It’s logistically possible, but practically impossible. Just look at multi-millionaires Rick Scott and Jeff Greene. Scott is running for Governor, Greene US Senate. January 1st, they were off the political map. Nearly 40 million dollars later, both are leading their primary elections by double digits. Quinnipiac released its latest poll numbers today showing the two, way ahead. Pollster Peter Brown says Scott is having success against his primary rival Bill McCollum, because he’s running as an outsider.

“Of the two Scott is clearly the outside. In fact the outsider wins more than Scott is winning, but that is an image and theme that’s very popular this year,” said Brown.

The poll also shows that voters think Scott is more conservative than McCollum.

“The truth is I have a record of being a Reagan conservative, and he has nothing but slick ads to show for that. The truth is everything I have done in my life has been based upon conservative principals,” said McCollum.

The poll shows Scott leading McCollum 43 – 32. McCollum says the poll is flawed.

Posted in Politics, State News | No Comments »

Health Care Challenge

July 29th, 2010 by flanews

For the third time in less than a month, a Tallahassee Circuit Judge has ordered a constitutional amendment off the ballot because it was misleading. Today, a proposal aimed at blocking part of the new federal health care laws in Florida was kicked off the ballot, but as Whitney Ray tells us, the judge’s decision will likely be appealed.

32 year old Eddie Darden can’t afford to see a doctor when he gets sick. Staying healthy is a necessity.

“I take good care of myself. I drink plenty of water. I consider myself to be the fruits and vegetable king. There is not a single fruit of vegetable I would decline to eat,” said Eddie Darden.

He’s not alone. The number of Floridians without health insurance has been growing since the economy tanked. In 2008 one out of every five Floridians was without insurance. Today it’s closer to one in four.

New federal health care regulations aim to cut down on the number of uninsured, but state lawmakers are trying to block a provision in the law requiring people to buy health insurance. The state legislature wanted voters to exempt Florida from the requirements, but the ballot language was misleading. Attorney General Bill McCollum is considering an appeal.

“I’m disappointed they threw out amendment 9 because amendment 9 relates to, as you know, to an effort we wanted Florida to join in across the nation to make it very clear that we did not approve of Obama Care,” said McCollum.

While McCollum ponders an appeal, a lawsuit challenging the federal regulations he filed in March is moving though the judicial process. The state legislature voted to put four amendments on the ballot. Three have already been deemed misleading by judges, and the fourth is still being challenged.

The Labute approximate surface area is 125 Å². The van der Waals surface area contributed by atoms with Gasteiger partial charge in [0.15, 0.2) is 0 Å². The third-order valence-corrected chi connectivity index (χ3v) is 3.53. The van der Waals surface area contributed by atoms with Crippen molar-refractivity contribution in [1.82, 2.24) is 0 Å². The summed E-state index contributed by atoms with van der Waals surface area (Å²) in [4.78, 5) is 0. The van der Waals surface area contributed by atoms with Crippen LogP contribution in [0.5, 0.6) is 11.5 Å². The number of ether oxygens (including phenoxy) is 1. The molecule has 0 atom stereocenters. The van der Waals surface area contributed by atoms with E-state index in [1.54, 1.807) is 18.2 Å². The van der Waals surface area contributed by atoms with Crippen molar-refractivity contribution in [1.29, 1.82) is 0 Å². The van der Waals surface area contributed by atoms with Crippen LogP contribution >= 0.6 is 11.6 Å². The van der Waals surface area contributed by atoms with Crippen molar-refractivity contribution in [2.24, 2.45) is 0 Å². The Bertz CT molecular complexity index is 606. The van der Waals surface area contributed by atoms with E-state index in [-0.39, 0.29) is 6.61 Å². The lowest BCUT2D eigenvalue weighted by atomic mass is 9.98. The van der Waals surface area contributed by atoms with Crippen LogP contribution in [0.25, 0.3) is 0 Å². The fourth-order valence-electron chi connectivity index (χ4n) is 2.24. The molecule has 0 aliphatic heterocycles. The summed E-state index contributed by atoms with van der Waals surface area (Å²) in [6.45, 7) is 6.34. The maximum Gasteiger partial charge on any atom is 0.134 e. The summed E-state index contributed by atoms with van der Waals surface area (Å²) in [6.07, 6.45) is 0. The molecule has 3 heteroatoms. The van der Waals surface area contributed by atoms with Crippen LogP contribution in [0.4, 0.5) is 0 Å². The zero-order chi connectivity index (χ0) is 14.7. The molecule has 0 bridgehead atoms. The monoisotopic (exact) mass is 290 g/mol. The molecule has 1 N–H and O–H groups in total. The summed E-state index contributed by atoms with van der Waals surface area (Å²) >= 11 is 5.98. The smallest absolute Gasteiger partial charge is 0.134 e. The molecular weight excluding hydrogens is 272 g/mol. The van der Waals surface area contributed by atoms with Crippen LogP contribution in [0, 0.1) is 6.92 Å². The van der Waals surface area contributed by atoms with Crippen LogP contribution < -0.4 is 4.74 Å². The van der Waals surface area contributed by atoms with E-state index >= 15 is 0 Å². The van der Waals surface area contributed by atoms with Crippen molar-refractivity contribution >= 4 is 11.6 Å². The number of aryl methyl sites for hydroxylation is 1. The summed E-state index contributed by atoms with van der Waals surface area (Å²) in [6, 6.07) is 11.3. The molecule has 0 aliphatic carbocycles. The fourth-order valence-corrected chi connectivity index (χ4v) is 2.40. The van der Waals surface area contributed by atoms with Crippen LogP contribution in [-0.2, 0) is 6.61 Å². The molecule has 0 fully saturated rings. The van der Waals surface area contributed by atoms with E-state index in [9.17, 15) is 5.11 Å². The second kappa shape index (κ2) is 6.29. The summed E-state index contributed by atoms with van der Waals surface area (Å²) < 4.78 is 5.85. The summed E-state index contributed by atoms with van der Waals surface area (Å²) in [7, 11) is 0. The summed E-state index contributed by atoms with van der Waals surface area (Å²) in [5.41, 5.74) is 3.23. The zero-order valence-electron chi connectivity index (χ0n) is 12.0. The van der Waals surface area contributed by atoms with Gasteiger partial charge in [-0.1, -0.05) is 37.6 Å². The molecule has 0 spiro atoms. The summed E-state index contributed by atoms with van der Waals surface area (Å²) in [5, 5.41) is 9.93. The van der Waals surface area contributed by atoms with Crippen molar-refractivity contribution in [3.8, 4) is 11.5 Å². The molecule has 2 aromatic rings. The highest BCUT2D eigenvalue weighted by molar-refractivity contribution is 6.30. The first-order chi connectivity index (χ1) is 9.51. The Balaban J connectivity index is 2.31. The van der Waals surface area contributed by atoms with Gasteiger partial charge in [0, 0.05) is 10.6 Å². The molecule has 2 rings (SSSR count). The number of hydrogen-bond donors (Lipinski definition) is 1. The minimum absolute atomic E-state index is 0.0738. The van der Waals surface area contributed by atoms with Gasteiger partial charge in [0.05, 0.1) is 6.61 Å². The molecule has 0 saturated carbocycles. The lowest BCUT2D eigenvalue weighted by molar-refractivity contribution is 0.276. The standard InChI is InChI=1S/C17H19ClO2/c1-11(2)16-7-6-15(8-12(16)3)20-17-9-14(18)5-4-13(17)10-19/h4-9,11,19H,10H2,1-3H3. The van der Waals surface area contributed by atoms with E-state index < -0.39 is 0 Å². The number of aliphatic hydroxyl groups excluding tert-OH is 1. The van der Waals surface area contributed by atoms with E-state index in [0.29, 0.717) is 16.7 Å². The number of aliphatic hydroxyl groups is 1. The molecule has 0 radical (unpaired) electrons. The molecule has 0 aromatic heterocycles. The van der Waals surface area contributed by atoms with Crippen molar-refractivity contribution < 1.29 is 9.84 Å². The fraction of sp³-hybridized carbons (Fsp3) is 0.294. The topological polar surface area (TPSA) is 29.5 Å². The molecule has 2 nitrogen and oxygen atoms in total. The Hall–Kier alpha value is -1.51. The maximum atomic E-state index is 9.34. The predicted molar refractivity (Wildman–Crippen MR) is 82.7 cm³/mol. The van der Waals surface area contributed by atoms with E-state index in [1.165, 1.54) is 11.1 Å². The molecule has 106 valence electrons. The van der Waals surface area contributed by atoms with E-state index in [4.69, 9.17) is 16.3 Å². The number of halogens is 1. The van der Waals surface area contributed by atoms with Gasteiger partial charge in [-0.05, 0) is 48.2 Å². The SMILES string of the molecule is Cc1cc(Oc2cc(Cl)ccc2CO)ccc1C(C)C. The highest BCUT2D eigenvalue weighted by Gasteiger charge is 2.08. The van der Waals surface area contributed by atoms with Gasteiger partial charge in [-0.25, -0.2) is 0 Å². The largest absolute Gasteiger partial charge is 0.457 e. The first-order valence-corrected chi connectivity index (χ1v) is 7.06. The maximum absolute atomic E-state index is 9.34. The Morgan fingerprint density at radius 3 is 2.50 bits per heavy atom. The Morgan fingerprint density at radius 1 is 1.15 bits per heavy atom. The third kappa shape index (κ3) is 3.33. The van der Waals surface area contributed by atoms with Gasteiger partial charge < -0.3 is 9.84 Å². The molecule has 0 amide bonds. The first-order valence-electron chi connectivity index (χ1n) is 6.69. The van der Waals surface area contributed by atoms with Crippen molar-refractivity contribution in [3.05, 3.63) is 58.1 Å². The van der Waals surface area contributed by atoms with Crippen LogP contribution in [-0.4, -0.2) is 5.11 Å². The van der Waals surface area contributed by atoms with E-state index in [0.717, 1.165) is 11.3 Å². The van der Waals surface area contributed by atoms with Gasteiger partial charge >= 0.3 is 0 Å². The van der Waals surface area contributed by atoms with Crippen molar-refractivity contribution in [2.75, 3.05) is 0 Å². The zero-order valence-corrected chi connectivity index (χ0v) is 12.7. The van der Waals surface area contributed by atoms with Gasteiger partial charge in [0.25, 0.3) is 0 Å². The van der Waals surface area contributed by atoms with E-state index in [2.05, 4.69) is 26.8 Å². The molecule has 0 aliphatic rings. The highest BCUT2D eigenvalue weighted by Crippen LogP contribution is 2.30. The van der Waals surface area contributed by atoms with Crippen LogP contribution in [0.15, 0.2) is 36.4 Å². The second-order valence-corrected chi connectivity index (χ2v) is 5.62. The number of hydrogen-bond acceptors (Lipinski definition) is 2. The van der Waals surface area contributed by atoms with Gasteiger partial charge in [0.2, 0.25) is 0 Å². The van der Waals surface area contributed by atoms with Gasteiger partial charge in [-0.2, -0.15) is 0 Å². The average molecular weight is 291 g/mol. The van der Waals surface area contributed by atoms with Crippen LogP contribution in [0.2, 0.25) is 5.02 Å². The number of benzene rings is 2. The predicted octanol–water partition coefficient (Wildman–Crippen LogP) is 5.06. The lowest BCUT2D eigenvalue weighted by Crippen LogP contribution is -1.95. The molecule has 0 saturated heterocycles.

Posted in Health, Insurance, McCollum, State News | 1 Comment »

LeRoy Collins Dies

July 29th, 2010 by flanews

The governor has ordered US and state flags to be flown at half staff today in honor of Admiral LeRoy Collins Junior.

Collins, seen here in 2006 filing paperwork to run for US Senate, was a retired Navy Admiral and the son of former Governor LeRoy Collins. He was killed this morning in Tampa while riding his bike for exercise. The news reached the capitol mid-morning when Governor Charlie Crist made this announcement.

“Secretary, I don’t mean to interrupt, but I’ve just been handed a note with some very sad news. Evidently Admiral LeRoy Collins was riding a bike this morning and unfortunately he was hit and he was killed. Our thoughts and prays certainly go out to the Collins family and I regret having to announce this news to you and I think it would be appropriate if we recognized a moment of silence,” said Collins.

Attorney General Bill McCollum says Collins had a servant’s heart.

“He was a leader of veterans. He dedicated his life to public service and we don’t find many people who dedicate their lives as completely as he did. Whether that served our country as a naval officer, an admiral or whether that served our state as he did by heading our department of veteran affairs,” said McCollum.

Collins was 75 years old.

Posted in State News | No Comments »

100 Days of Oil

July 28th, 2010 by flanews

It’s been a hundred days since oil began gushing into the Gulf of Mexico forcing an enormous response effort from BP, the state, and volunteers. Now the leak has been capped and the oil is dissipating. But as Whitney Ray tells us, the state is still fighting to get claims paid, bring in visitors, and sell Florida seafood.

The leak is capped but the state’s fight to attract tourists, help the fishing industry rebound and protect the coast still rages.

Florida’s Emergency Operations Center has been at a level one activation since June 2nd, and will remain so for the near future.

“Fortunately there’s not a lot of heavy oil offshore, but there still is tar balls, there’s some weathered oil,” said Phil Wieczynsk, with the Bureau of Emergency Response.

The oil slick is shrinking daily but still threatens wildlife. Biologists are moving panhandle sea turtle nests to keep the hatchlings from swimming into the oil.

There’s still a tourism crisis. On July 18th, Visit Florida ran out of money from BP for its fight to let travelers know Florida beaches are clean.